Title: How to control heart rate in patients with atrial fibrillation? The role of 24 hour ECG Holter monitoring
- Michał Chudzik, Jerzy Krzysztof Wranicz, Artur Klimczak, Iwona Cygankiewicz, Jan Henryk Goch
- Review articles
- Polish Journal of Cardiology
- Start page:
- Final page:
- atrial fibrillation, controlling of ventricular rate, tachycardiomyopathy, ventricular rate irregularity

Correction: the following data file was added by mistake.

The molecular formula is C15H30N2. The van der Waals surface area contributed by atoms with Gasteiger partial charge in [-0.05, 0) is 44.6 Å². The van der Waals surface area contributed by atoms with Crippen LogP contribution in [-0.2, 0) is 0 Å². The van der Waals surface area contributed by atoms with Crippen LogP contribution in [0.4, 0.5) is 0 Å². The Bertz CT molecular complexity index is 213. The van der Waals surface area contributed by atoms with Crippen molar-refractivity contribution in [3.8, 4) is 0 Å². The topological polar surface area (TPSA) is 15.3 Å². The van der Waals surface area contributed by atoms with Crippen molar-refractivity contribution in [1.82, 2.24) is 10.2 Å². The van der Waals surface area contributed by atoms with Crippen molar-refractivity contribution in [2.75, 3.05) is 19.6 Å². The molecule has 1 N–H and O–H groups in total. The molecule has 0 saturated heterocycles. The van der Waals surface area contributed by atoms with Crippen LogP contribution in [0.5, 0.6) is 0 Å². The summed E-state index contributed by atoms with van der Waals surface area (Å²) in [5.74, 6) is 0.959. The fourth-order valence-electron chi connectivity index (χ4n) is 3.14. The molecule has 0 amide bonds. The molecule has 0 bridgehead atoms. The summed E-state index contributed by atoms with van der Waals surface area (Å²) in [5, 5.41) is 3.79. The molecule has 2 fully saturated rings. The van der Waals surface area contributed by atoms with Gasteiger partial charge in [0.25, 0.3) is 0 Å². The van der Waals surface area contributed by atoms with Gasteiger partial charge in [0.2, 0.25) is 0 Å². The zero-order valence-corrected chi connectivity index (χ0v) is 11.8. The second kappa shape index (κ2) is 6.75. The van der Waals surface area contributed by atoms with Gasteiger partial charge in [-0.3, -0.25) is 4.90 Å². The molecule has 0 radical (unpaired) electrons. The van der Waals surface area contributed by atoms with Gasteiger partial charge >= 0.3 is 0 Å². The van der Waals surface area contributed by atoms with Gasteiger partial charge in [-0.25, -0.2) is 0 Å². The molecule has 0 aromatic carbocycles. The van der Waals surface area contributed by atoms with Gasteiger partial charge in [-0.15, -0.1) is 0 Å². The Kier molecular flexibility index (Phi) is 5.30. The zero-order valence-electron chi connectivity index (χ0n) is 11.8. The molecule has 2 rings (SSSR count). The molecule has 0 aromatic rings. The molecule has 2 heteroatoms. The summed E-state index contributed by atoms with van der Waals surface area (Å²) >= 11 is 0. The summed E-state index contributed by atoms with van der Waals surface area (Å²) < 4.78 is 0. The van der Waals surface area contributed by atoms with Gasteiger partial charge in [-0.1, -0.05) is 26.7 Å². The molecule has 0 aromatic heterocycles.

Atrial fibrillation (AF) is the most common form of cardiac arrhythmia. Rate control as the first line therapy for the patients with AF has been confirmed in many studies. However, the questions which is the correct ventricular rate and what parameters should be estimated, still are opened. Nowdays, it seems that monitoring of the mean heart rate (mHR) in 24 hour ECG Holter monitoring (24HM) to be the gold standard incomplete assessment of patients with AF. If one is to embark on achieving rate control, it is essential to adequately define this term. Unfortunately, few evidence-based data are available to guide the clinician, and many published definitions of rate control are some what arbitrary. Among many parameters to control ventricular rate, the mean heart rate - 90 bpm - obtained from 24-hours ECG Holter monitoring is one of best known (24HM). According to ACC/AHA/ESC guidelines one day mean heart rate (mHR) in 24HM - 90 bpm is the major established parameters for ventricular rate controlling in AF patients. Correct ventricular rate controlling is such important because longlasting fast or irregular rate can lead to tachycardia induced cardiomyopathy. Unfortunately, sometimes in patients with correct mean heart rate tachy AF episodes and significant irregularity can occure. That is why for correct heart rate controlling not only mean HR but also tachy AF epiosodes as well as irregularity should be estimated.